I wrote this piece back in 2014. A friend’s comment about working her “retail slave job” and her reminder about being nice to salespeople made me dig it out and post it here today.
When I heard the customer’s angry voice on the phone, I laughed instead of feeling nervous, the way I usually would. She’d asked me about the store’s holiday hours. I said the store would open at 9 p.m. on Thanksgiving and stay open for 25 hours straight, until 10 the following evening, Black Friday.
“I won’t be there,” she said angrily. “That’s disgusting.” I laughed and replied, “Well, I can’t say anything more, but I’m with you.” And I didn’t even mention that all employees were required to work a 12-hour shift during those 25 hours, because she hadn’t asked about that, and I doubted she would care.
I spent the last 23 weeks working in a part-time retail job, in what struck me as appalling conditions. Last spring I went looking for another job to supplement my income and keep pace with the high cost of our son’s college tuition. I showed up at what I thought was a “job fair.” I didn’t realize right away that it wasn’t a “job fair” at all, but a lure put out by this high-profile retail store that sells pricey, high-end goods. The false pretense should have been my first clue about the company.
“Tell me about your retail experience,” an earnest, beautiful young woman said to me that day, before it dawned on me that there were no other employers present at this so-called “job fair.” My last retail job was 41 years ago, when I rang up Afro picks, 10-cent skeins of embroidery thread, and 2-cent chocolate covered mints on a heavy old cash register at J.J. Newberry’s in the Mid-State Mall. It’s been awhile, I said evasively. Nonetheless, she took my resume.
A few days later, I got a call and a job offer to be a “sales associate” for an hourly wage that I’ll call modest. Why not? I thought. I needed extra money to cover the times when writing or research jobs lagged, or when payment for a job I’d finished languished, unpaid, a common occurrence among freelancers. Tuition bills don’t wait.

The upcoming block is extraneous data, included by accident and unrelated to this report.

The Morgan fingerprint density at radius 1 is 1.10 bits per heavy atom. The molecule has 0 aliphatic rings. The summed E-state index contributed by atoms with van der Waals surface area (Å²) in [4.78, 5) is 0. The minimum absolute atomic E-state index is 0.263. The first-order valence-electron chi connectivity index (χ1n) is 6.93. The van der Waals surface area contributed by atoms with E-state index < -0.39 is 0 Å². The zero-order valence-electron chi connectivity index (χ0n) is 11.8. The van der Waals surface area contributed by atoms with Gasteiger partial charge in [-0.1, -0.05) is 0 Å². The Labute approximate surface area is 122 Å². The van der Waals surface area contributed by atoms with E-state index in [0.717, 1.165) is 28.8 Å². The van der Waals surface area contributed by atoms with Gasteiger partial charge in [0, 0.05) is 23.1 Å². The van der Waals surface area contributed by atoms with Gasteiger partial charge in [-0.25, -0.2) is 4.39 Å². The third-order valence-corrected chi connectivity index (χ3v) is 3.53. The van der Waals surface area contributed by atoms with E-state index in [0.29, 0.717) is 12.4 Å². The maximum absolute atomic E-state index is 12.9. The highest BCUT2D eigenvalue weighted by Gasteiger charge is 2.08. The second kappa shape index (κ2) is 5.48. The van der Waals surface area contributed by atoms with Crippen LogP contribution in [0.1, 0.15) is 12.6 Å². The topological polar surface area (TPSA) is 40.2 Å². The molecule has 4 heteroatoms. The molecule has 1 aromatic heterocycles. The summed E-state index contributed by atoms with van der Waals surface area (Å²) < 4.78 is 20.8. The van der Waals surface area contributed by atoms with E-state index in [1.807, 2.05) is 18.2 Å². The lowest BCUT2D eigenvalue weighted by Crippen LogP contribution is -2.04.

Aside from the fact that the job was stressful and underpaid, I was repeatedly struck by the ongoing demonstrations of how very little the employees were valued. The most graphic example of this was the requirement that every employee find a manager and open his or her bag or backpack before leaving the store for a meal break or at the end of a shift. Although a background check was part of the hiring process—which should reveal priors for shoplifting or stealing on the job—this policy showed that everyone was presumed to be a thief.
And presumed to be a thief on your own time, because employees had to clock out before showing their bags. When the store was busy, which was almost always, a manager was often not available for several minutes, forcing employees to cool their heels, unpaid, while they waited for this daily inspection and humiliation.
There was never a “thank-you” or a “job well done” to the team of sales people. There were, instead, repeated hectoring, warnings, and threats of “documentation,” which I guess is the new corporate speak for what used to be “written up.” We were sternly advised to “remember that this is a luxury brand, and to revisit the dress code.” I loved the irony of this reminder and felt like scrawling on the memo posted in the break room: “Ain’t nobody buying luxury clothes on these shit wages.”